Migration of phthalates from PET water bottle in events of repeated uses and associated risk assessment.
Environ Sci Pollut Res Int. 2020 Jul 8. Epub 2020 Jul 8. PMID: 32642892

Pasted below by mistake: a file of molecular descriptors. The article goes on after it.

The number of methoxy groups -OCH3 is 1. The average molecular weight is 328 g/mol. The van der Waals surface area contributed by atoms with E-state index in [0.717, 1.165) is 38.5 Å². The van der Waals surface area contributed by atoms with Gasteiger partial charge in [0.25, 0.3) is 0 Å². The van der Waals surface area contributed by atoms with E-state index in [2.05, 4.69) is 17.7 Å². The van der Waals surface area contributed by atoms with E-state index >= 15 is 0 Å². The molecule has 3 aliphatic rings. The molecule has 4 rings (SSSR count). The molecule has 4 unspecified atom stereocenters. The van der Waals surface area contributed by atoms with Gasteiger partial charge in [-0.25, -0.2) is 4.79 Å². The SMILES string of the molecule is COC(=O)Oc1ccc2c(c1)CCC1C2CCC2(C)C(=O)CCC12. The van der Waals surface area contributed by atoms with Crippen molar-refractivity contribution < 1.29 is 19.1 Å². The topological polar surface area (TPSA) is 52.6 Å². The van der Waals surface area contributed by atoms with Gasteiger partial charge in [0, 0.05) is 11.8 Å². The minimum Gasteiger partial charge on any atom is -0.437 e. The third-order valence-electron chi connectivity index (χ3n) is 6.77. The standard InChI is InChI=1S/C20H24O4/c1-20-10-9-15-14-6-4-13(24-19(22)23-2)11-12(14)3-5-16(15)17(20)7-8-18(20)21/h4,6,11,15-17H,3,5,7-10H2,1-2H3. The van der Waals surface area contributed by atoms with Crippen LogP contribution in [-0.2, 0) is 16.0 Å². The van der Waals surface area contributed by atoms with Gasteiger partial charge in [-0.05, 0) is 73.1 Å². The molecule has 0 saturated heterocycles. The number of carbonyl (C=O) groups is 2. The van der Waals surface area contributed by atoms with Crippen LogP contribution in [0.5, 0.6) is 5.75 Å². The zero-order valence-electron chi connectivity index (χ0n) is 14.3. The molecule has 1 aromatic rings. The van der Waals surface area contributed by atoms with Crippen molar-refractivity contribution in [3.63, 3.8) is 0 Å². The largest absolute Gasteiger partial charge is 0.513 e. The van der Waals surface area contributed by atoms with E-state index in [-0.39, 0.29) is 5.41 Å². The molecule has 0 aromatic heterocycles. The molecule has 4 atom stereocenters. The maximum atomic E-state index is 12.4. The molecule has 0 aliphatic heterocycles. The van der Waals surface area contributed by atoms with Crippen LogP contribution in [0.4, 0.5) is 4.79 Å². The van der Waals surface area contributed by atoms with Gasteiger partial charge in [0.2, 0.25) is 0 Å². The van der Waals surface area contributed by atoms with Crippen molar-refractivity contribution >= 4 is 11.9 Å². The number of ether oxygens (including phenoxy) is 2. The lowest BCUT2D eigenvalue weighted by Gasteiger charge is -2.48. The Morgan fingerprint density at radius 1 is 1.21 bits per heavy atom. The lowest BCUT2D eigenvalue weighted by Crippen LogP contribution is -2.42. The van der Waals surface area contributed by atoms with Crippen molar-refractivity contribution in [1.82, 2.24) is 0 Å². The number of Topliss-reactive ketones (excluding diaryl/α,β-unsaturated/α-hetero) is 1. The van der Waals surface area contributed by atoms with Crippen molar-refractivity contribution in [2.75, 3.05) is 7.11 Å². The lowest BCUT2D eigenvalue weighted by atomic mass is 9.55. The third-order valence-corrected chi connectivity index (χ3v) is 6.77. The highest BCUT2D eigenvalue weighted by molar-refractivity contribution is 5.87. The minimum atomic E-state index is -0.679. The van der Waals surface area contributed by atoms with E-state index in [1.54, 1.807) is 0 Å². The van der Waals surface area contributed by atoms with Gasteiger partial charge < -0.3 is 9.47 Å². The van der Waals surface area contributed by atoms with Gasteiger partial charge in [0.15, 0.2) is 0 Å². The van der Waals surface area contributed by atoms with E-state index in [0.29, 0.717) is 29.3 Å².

Phthalates are widely used as a plasticizer in manufacturing polyethylene terephthalate (PET) bottles to improve softness, flexibility, durability, longevity, and workability. Phthalates are known in instigating profound human health hazards. In many developing countries, lack of proper disposal facilities established for empty PET bottles and the absence of legislation on reuse invariably persuade people to reuse them for storing potable water. An experiment was conducted with two commercial brands of PET bottles to explore the potential of phthalate migration when domestically refilled and reused in multiple times at two temperature conditions. Temperatures of ambient (27 ± 2 °C) and warm (60 ± 2 °C) were selected as the refilling temperatures because of the common practice by people. For both brands, only bis(2-ethylhexyl) phthalate (DEHP) levels were detected in refilled water in every event of reuse. For both brands, mean DEHP levels migrated to water at 60 ± 2 °C were significantly higher (p < 0.05) compared to those at 27 ± 2 °C. Risk analyses carried out on human health suggested that there exist no definite acute or chronic health risks when the refilled water is consumed continuously for 30 years for both temperatures. Still, such risks were higher for the consumption of refilled water of warm temperatures than those of ambient temperature. However, this study elucidates that DEHP migration would be at an alarming rate when the events of reuse of a single bottle increase so that regulations banning the reuse of empty PET bottles are paramount, especially for developing countries.